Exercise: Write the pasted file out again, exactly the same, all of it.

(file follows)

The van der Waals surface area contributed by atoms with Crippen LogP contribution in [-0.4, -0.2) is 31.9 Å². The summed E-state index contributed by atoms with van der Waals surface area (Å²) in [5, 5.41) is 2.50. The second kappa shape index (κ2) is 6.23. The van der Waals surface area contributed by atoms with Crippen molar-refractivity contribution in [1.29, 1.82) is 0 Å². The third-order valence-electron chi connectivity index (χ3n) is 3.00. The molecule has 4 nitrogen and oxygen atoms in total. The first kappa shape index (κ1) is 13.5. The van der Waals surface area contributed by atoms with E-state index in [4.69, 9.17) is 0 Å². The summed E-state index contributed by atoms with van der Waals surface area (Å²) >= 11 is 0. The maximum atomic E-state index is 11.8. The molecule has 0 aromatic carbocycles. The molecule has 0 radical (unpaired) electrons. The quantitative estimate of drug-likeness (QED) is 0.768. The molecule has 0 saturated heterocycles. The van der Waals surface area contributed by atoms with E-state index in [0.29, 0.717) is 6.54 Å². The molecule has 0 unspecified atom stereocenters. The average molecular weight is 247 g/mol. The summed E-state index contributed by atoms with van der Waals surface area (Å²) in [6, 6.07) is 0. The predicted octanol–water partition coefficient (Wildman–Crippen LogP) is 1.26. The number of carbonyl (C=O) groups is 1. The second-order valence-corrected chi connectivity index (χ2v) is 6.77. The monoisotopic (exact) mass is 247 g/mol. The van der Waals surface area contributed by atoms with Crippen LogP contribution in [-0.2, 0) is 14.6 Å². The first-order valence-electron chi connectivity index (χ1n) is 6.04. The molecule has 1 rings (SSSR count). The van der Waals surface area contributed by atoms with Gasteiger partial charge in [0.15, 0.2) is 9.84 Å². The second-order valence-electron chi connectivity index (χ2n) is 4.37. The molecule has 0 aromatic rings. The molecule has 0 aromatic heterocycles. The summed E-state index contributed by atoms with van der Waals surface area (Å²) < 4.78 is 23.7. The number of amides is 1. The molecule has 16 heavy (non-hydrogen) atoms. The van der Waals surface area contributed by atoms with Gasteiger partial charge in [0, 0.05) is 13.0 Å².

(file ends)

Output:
The van der Waals surface area contributed by atoms with Crippen LogP contribution in [-0.4, -0.2) is 31.9 Å². The summed E-state index contributed by atoms with van der Waals surface area (Å²) in [5, 5.41) is 2.50. The second kappa shape index (κ2) is 6.23. The van der Waals surface area contributed by atoms with Crippen molar-refractivity contribution in [1.29, 1.82) is 0 Å². The third-order valence-electron chi connectivity index (χ3n) is 3.00. The molecule has 4 nitrogen and oxygen atoms in total. The first kappa shape index (κ1) is 13.5. The van der Waals surface area contributed by atoms with E-state index in [4.69, 9.17) is 0 Å². The summed E-state index contributed by atoms with van der Waals surface area (Å²) >= 11 is 0. The maximum atomic E-state index is 11.8. The molecule has 0 aromatic carbocycles. The molecule has 0 radical (unpaired) electrons. The quantitative estimate of drug-likeness (QED) is 0.768. The molecule has 0 saturated heterocycles. The van der Waals surface area contributed by atoms with E-state index in [0.29, 0.717) is 6.54 Å². The molecule has 0 unspecified atom stereocenters. The average molecular weight is 247 g/mol. The summed E-state index contributed by atoms with van der Waals surface area (Å²) in [6, 6.07) is 0. The predicted octanol–water partition coefficient (Wildman–Crippen LogP) is 1.26. The number of carbonyl (C=O) groups is 1. The second-order valence-corrected chi connectivity index (χ2v) is 6.77. The monoisotopic (exact) mass is 247 g/mol. The van der Waals surface area contributed by atoms with Crippen LogP contribution in [-0.2, 0) is 14.6 Å². The first-order valence-electron chi connectivity index (χ1n) is 6.04. The molecule has 1 rings (SSSR count). The van der Waals surface area contributed by atoms with Gasteiger partial charge in [0.15, 0.2) is 9.84 Å². The second-order valence-electron chi connectivity index (χ2n) is 4.37. The molecule has 0 aromatic rings. The molecule has 0 aromatic heterocycles. The summed E-state index contributed by atoms with van der Waals surface area (Å²) < 4.78 is 23.7. The number of amides is 1. The molecule has 16 heavy (non-hydrogen) atoms. The van der Waals surface area contributed by atoms with Gasteiger partial charge in [0, 0.05) is 13.0 Å².